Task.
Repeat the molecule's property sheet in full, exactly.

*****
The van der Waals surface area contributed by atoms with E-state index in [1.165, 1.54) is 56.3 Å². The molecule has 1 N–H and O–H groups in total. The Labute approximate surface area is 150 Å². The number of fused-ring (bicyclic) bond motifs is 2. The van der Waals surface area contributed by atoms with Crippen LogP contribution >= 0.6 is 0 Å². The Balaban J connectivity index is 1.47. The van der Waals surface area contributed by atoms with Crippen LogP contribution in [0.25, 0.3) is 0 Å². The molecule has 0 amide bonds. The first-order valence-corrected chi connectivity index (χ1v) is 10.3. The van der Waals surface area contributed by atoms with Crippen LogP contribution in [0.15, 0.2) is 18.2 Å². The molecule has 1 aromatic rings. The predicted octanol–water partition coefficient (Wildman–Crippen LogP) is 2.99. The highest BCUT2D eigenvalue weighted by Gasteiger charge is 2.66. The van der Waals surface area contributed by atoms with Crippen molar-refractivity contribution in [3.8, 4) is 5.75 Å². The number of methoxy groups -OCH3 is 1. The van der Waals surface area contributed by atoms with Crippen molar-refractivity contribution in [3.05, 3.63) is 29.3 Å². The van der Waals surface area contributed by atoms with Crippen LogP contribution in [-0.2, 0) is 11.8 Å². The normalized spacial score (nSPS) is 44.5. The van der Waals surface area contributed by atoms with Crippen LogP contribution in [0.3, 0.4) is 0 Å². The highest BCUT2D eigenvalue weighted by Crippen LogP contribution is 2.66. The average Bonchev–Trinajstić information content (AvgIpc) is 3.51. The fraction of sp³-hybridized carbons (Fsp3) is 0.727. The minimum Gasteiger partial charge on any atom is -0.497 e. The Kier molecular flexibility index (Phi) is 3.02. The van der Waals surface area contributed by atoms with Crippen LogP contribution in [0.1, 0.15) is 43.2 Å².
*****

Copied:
The van der Waals surface area contributed by atoms with E-state index in [1.165, 1.54) is 56.3 Å². The molecule has 1 N–H and O–H groups in total. The Labute approximate surface area is 150 Å². The number of fused-ring (bicyclic) bond motifs is 2. The van der Waals surface area contributed by atoms with Crippen LogP contribution >= 0.6 is 0 Å². The Balaban J connectivity index is 1.47. The van der Waals surface area contributed by atoms with Crippen LogP contribution in [0.25, 0.3) is 0 Å². The molecule has 0 amide bonds. The first-order valence-corrected chi connectivity index (χ1v) is 10.3. The van der Waals surface area contributed by atoms with Crippen LogP contribution in [0.15, 0.2) is 18.2 Å². The molecule has 1 aromatic rings. The predicted octanol–water partition coefficient (Wildman–Crippen LogP) is 2.99. The highest BCUT2D eigenvalue weighted by Gasteiger charge is 2.66. The van der Waals surface area contributed by atoms with Crippen molar-refractivity contribution in [3.8, 4) is 5.75 Å². The number of methoxy groups -OCH3 is 1. The van der Waals surface area contributed by atoms with Crippen molar-refractivity contribution in [3.05, 3.63) is 29.3 Å². The van der Waals surface area contributed by atoms with Crippen LogP contribution in [-0.2, 0) is 11.8 Å². The normalized spacial score (nSPS) is 44.5. The van der Waals surface area contributed by atoms with Crippen LogP contribution in [0.3, 0.4) is 0 Å². The highest BCUT2D eigenvalue weighted by Crippen LogP contribution is 2.66. The average Bonchev–Trinajstić information content (AvgIpc) is 3.51. The fraction of sp³-hybridized carbons (Fsp3) is 0.727. The minimum Gasteiger partial charge on any atom is -0.497 e. The Kier molecular flexibility index (Phi) is 3.02. The van der Waals surface area contributed by atoms with Crippen LogP contribution in [0.1, 0.15) is 43.2 Å².